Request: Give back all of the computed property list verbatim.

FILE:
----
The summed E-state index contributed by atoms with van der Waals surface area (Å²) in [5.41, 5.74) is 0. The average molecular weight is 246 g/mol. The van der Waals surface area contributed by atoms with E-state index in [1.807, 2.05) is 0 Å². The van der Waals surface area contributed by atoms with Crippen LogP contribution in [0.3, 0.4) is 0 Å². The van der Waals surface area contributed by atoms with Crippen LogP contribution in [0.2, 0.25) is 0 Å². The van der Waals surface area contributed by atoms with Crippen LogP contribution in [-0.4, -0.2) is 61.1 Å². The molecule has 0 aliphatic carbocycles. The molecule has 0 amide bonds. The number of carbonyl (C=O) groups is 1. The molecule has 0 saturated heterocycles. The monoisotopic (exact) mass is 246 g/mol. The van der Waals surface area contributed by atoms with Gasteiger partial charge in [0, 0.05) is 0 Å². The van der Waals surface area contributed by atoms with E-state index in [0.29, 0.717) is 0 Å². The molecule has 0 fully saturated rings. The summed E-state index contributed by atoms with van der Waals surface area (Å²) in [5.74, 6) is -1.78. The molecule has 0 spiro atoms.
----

The summed E-state index contributed by atoms with van der Waals surface area (Å²) in [5.41, 5.74) is 0. The average molecular weight is 246 g/mol. The van der Waals surface area contributed by atoms with E-state index in [1.807, 2.05) is 0 Å². The van der Waals surface area contributed by atoms with Crippen LogP contribution in [0.3, 0.4) is 0 Å². The van der Waals surface area contributed by atoms with Crippen LogP contribution in [0.2, 0.25) is 0 Å². The van der Waals surface area contributed by atoms with Crippen LogP contribution in [-0.4, -0.2) is 61.1 Å². The molecule has 0 aliphatic carbocycles. The molecule has 0 amide bonds. The number of carbonyl (C=O) groups is 1. The molecule has 0 saturated heterocycles. The monoisotopic (exact) mass is 246 g/mol. The van der Waals surface area contributed by atoms with Gasteiger partial charge in [0, 0.05) is 0 Å². The van der Waals surface area contributed by atoms with E-state index in [0.29, 0.717) is 0 Å². The molecule has 0 fully saturated rings. The summed E-state index contributed by atoms with van der Waals surface area (Å²) in [5.74, 6) is -1.78. The molecule has 0 spiro atoms.